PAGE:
Professionally, I work as an educational technologist helping students and educators leverage technology tools and strategies to enhance and reshape their lessons. I started this career path in 2011 when I was hired as the Technology Facilitator for the School in the Park Program (SITP). The charity funded program brings underprivileged students from San Diego’s inner city to the vibrant museums and cultural institutions in the park. There they learn as part of their school day completing hands on activities in authentic settings, similar to project-based learning. The institutions I worked with include the San Diego Zoo, the Old Globe, theNAT (San Diego Natural History Museum) , MoPA (Museum of Photographic Arts), and SDMA among others.

As an artist my best work is in bone carving. I was first introduced to the Maori tradition of carving bone pendants as jewelry when I was still in high school in New Zealand. By this stage I loved to draw but had never considered creating something in three dimensions. I loved the process of transforming something many people would consider as dog food into fine art. I immediately designed my own carvings and gave them to friends and family as my skills developed. The lessons I have learned as a carver have shaped my outlook and approach to life. Even in my work as an educational technologist I tend to over design then remove what is not necessary.

I created my own bone carving brand around 2008 called Studio Tapu. Since then I have sold carvings all over the world and I have met some really fun and interesting people through this medium. Bone carving will likely never pay the bills but it will always be a part of who I am. I put Studio Tapu on hold while I focused on developing my skills as an educational technologist but I have recently began converting my garage into a carving studio and I plan to develop my skills in wood carving as well.

In addition to Studio Tapu, I have spent a lot of time developing my creativity and skills in drawing and painting. Pollutopia started as a project I had hoped would call attention to what is known as the Great Pacific Garbage Patch. A real world place where absurd amounts of plastic waste have gathered polluting the Pacific Ocean. As a fan of pop-surrealism, I began drawing and painting monster characters that could live in the polluted waters. I have spent years drawing these characters just for fun but I hope to bring the project into fruition in the near future. For now, most of the Pollutopians live in my head and the secrets of the kingdom are safe.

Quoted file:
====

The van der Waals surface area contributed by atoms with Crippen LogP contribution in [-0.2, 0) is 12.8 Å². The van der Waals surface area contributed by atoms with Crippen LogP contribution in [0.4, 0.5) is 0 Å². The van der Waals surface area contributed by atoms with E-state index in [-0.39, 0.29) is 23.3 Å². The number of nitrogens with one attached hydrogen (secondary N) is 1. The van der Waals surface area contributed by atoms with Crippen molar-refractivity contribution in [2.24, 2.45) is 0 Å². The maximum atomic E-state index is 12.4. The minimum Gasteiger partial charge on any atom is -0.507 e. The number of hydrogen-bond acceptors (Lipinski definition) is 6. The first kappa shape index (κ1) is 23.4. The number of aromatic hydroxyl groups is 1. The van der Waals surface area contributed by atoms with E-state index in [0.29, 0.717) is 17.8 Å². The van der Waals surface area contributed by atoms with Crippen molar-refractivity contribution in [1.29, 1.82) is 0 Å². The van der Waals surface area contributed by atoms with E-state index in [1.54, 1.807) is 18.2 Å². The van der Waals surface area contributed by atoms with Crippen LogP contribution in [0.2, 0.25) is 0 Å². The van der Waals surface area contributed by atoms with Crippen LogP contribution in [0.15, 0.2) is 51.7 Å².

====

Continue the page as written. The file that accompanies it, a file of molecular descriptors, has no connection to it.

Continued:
Over the years I have worked at several museums in San Diego and supplemented my income with freelance graphic and web design work. I worked as the Web Store Coordinator at the Museum of Contemporary Art San Diego and learned about photography while taking photos of the products. I loved being immersed in the art world and I really miss working at that museum but I got a job working as a Assistant Graphic Designer and Exhibit Designer at the San Diego Automotive Museum and continued developing my skill set there. As with any job, I through myself into the work there and learned a great deal about american cars and Southern California car culture. I was able to help design exhibits and create artwork as backdrops for the vehicles. Working with the gift store staff I developed illustrations and designs for products in the store.

The last of my obsessions and passions is photography. I invested in a Canon T3i several years ago and have really enjoyed capturing photos of family, friends, and nature. My main focus is photographing old broken down vehicles that have decayed and rusted to bits. I have been obsessed with these kinds of images since I was young. It brings me great joy to hunt for the vehicles when my wife and I travel and I enjoy the process of editing and refining the images using software like Adobe Photoshop. I do photography for fun but it has come in handy in my work as a designer and educational technologist.

Boise State University, Idaho, USA — Masters in Educational Technology
MARCH 2018

Boise State University, Idaho, USA — Graduate Certificate Technology Integration Specialist

University of Otago, New Zealand— Bachelor of Arts
Double Major: Art History and Theory, Film and Media Studies
Minor: Religious Studies
JULY 2006

National School of Business Studies, New Zealand — Diploma in Illustration

National College of Design, New Zealand — Diploma in Computer Aided Graphic Design
MARCH 2001